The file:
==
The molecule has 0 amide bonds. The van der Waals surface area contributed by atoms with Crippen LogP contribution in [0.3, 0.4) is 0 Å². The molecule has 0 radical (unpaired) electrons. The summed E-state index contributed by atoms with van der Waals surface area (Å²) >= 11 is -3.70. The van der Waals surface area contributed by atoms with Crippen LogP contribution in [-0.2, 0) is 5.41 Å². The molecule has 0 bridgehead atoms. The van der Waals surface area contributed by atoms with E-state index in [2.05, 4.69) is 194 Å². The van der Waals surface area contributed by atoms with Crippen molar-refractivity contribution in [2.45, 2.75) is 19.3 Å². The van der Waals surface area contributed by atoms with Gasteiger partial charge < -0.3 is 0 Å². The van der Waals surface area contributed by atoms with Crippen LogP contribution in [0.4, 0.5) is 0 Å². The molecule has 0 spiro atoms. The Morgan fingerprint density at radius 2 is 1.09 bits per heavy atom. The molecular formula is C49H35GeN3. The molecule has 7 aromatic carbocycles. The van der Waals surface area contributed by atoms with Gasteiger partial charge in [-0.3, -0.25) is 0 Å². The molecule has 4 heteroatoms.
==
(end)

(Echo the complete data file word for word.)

The molecule has 0 amide bonds. The van der Waals surface area contributed by atoms with Crippen LogP contribution in [0.3, 0.4) is 0 Å². The molecule has 0 radical (unpaired) electrons. The summed E-state index contributed by atoms with van der Waals surface area (Å²) >= 11 is -3.70. The van der Waals surface area contributed by atoms with Crippen LogP contribution in [-0.2, 0) is 5.41 Å². The molecule has 0 bridgehead atoms. The van der Waals surface area contributed by atoms with E-state index in [2.05, 4.69) is 194 Å². The van der Waals surface area contributed by atoms with Crippen molar-refractivity contribution in [2.45, 2.75) is 19.3 Å². The van der Waals surface area contributed by atoms with Gasteiger partial charge < -0.3 is 0 Å². The van der Waals surface area contributed by atoms with Crippen LogP contribution in [0.4, 0.5) is 0 Å². The molecule has 0 spiro atoms. The Morgan fingerprint density at radius 2 is 1.09 bits per heavy atom. The molecular formula is C49H35GeN3. The molecule has 7 aromatic carbocycles. The van der Waals surface area contributed by atoms with Gasteiger partial charge in [-0.3, -0.25) is 0 Å². The molecule has 4 heteroatoms.